Saugatuck

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This picturesque resort community and art colony is on the Kalamazoo River near its mouth in the sand dunes along Lake Michigan. The river widens into a small lake that forms a harbor. Saugatuck developed in the 1860s and 1870s as a sawmill and tannery town. Nearby peach orchards, boat building, and commercial fishing have been important industries. Along with Douglas, Saugatuck was an important summer vacation destination for Chicago area residents in the Great Lakes region and became, hence, one of Chicago's most important cultural outposts. A neon sign in the form of an artist's pallet with the word “Saugatuck” dates from 1937 and marks the south entrance to the city. The Chain Ferry (1965 steel-frame scow, R. J. Peterson, builder) is the most recent successor to the hand-operated cable ferry that has carried passengers across the channel of the Kalamazoo River since 1857. The Saugatuck-Douglas area made the National Trust for Historic Preservation's 2009 list of A Dozen Distinctive Destinations. The designation recognizes the community stewardship of the arts, architecture, agriculture, ecology, and preservation of its greatest asset, the lakeshore. In 2010 Saugatuck Coastal Dunes Alliance works to protect the twenty-five-hundred-acre dunes area and its surrounding community from a proposed four-hundred-acre residential development. The National Trust for Historic Preservation named the Saugatuck dunes to its 2010 list of America's 11 Most Endangered Historic Places.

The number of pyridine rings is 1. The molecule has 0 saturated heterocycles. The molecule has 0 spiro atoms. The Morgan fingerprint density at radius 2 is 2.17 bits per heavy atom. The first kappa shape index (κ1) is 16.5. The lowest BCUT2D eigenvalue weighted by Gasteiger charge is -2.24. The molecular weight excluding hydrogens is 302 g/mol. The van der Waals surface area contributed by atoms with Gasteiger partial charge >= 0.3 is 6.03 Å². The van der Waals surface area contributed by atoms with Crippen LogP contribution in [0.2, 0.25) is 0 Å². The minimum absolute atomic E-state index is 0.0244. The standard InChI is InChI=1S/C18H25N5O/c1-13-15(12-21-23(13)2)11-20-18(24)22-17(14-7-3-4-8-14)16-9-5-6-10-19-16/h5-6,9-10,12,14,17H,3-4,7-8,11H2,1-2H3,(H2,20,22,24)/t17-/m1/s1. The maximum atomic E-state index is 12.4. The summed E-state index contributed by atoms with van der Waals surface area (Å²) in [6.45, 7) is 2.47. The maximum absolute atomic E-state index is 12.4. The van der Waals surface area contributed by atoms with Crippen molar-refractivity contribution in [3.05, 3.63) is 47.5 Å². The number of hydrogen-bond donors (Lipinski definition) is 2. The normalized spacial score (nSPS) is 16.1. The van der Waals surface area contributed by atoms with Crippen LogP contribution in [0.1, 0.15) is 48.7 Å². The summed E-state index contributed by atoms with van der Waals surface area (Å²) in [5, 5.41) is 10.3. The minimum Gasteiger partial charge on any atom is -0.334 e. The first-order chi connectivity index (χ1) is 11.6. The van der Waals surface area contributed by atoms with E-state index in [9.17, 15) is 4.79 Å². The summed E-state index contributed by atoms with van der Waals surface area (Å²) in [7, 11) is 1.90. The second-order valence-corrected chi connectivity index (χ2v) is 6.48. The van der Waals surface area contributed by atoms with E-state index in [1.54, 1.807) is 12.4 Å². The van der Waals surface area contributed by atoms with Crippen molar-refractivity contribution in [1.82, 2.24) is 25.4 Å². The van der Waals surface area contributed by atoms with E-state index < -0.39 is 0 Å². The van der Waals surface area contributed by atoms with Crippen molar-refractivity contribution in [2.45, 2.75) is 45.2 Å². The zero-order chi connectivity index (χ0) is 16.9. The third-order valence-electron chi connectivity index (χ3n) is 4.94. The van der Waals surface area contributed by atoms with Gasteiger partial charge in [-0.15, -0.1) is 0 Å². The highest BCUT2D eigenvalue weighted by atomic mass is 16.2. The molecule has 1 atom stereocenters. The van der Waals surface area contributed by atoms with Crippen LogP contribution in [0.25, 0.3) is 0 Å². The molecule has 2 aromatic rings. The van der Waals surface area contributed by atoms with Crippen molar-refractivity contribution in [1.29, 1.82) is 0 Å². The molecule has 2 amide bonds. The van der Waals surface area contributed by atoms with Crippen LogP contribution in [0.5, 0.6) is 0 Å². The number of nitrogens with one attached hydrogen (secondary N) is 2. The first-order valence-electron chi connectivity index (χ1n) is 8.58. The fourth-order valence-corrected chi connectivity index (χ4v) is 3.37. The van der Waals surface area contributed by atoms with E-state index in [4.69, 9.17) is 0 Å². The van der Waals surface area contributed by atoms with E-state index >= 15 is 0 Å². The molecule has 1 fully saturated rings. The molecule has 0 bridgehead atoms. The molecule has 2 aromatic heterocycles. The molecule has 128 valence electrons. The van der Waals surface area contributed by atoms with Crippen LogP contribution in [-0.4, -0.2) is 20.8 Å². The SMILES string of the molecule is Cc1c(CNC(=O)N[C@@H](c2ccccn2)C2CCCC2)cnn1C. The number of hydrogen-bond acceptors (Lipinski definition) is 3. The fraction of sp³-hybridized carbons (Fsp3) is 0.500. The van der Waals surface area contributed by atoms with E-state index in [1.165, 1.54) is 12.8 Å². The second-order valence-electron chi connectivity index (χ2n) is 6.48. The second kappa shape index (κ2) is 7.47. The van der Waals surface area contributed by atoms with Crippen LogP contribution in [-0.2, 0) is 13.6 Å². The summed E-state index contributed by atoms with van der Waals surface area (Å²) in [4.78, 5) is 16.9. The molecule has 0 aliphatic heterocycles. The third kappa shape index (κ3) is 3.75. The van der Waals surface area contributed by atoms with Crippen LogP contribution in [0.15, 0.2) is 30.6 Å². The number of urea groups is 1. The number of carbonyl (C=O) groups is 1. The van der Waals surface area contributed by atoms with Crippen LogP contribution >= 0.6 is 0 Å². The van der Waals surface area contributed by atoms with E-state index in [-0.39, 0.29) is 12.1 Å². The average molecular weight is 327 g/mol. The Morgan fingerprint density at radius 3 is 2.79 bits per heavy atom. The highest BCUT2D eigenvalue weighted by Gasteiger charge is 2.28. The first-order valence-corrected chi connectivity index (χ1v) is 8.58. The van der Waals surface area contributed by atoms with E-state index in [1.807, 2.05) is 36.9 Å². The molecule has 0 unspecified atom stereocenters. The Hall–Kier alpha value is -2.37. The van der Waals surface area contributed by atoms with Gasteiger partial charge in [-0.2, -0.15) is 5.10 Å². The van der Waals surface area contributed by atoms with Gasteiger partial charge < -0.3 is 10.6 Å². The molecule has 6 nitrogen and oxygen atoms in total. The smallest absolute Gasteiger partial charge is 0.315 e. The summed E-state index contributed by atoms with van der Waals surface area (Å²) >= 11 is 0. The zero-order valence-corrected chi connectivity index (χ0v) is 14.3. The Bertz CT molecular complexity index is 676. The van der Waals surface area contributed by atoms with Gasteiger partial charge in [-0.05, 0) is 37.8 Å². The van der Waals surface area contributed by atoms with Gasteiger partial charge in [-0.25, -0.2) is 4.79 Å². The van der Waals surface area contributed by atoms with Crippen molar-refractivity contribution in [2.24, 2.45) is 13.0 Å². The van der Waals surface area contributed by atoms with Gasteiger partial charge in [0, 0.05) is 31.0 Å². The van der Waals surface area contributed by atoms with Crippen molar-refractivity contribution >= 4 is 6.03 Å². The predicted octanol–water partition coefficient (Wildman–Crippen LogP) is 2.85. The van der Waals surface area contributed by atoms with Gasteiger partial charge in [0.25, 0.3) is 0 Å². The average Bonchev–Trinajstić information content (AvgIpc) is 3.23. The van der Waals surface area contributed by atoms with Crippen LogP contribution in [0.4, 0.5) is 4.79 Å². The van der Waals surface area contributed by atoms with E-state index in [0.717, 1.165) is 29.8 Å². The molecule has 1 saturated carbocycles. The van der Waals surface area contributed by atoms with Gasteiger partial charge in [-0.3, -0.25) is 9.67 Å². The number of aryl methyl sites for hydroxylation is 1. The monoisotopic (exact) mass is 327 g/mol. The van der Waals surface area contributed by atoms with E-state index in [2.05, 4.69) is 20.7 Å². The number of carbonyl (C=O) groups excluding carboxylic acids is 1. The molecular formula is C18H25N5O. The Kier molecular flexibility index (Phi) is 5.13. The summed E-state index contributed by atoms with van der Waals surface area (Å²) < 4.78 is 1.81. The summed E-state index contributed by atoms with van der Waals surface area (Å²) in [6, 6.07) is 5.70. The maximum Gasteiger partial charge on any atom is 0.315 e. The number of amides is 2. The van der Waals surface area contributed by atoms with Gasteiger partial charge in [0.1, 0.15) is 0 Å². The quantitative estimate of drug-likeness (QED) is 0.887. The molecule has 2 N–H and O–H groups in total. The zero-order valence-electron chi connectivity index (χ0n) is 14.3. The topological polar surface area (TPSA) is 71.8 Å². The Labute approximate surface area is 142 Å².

Writing Credits

Author: 
Kathryn Bishop Eckert

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